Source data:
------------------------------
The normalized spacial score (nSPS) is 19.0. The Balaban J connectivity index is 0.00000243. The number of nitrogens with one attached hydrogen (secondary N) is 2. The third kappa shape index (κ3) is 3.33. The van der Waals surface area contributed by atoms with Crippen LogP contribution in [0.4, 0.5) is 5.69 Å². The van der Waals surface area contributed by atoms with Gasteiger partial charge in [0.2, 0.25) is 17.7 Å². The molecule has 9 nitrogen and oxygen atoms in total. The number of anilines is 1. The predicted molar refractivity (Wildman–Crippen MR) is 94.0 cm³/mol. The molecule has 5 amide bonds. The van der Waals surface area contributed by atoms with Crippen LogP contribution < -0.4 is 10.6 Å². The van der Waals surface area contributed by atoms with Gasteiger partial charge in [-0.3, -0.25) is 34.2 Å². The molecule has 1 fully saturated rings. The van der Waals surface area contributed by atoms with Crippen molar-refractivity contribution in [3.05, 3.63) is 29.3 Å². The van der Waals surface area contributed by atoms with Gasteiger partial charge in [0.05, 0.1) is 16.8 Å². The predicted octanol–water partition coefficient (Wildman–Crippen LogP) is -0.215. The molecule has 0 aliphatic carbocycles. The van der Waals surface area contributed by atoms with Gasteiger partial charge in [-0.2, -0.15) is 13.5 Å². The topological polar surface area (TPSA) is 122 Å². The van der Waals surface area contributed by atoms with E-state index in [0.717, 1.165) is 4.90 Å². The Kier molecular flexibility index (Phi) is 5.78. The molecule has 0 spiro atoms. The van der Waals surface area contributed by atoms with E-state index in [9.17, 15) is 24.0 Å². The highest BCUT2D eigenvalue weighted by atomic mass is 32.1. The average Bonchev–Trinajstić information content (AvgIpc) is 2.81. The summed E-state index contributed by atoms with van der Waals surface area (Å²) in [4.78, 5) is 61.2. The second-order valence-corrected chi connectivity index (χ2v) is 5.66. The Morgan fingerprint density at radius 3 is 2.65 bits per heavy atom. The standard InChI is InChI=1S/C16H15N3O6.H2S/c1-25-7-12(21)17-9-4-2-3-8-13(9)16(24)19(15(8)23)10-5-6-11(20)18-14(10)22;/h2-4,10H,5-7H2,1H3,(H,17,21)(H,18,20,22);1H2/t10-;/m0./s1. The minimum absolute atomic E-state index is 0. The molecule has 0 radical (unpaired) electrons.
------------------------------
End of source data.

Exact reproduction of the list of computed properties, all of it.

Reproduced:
The normalized spacial score (nSPS) is 19.0. The Balaban J connectivity index is 0.00000243. The number of nitrogens with one attached hydrogen (secondary N) is 2. The third kappa shape index (κ3) is 3.33. The van der Waals surface area contributed by atoms with Crippen LogP contribution in [0.4, 0.5) is 5.69 Å². The van der Waals surface area contributed by atoms with Gasteiger partial charge in [0.2, 0.25) is 17.7 Å². The molecule has 9 nitrogen and oxygen atoms in total. The number of anilines is 1. The predicted molar refractivity (Wildman–Crippen MR) is 94.0 cm³/mol. The molecule has 5 amide bonds. The van der Waals surface area contributed by atoms with Crippen LogP contribution < -0.4 is 10.6 Å². The van der Waals surface area contributed by atoms with Gasteiger partial charge in [-0.3, -0.25) is 34.2 Å². The molecule has 1 fully saturated rings. The van der Waals surface area contributed by atoms with Crippen molar-refractivity contribution in [3.05, 3.63) is 29.3 Å². The van der Waals surface area contributed by atoms with Gasteiger partial charge in [0.05, 0.1) is 16.8 Å². The predicted octanol–water partition coefficient (Wildman–Crippen LogP) is -0.215. The molecule has 0 aliphatic carbocycles. The van der Waals surface area contributed by atoms with Gasteiger partial charge in [-0.2, -0.15) is 13.5 Å². The topological polar surface area (TPSA) is 122 Å². The van der Waals surface area contributed by atoms with E-state index in [0.717, 1.165) is 4.90 Å². The Kier molecular flexibility index (Phi) is 5.78. The molecule has 0 spiro atoms. The van der Waals surface area contributed by atoms with E-state index in [9.17, 15) is 24.0 Å². The highest BCUT2D eigenvalue weighted by atomic mass is 32.1. The average Bonchev–Trinajstić information content (AvgIpc) is 2.81. The summed E-state index contributed by atoms with van der Waals surface area (Å²) in [4.78, 5) is 61.2. The second-order valence-corrected chi connectivity index (χ2v) is 5.66. The Morgan fingerprint density at radius 3 is 2.65 bits per heavy atom. The standard InChI is InChI=1S/C16H15N3O6.H2S/c1-25-7-12(21)17-9-4-2-3-8-13(9)16(24)19(15(8)23)10-5-6-11(20)18-14(10)22;/h2-4,10H,5-7H2,1H3,(H,17,21)(H,18,20,22);1H2/t10-;/m0./s1. The minimum absolute atomic E-state index is 0. The molecule has 0 radical (unpaired) electrons.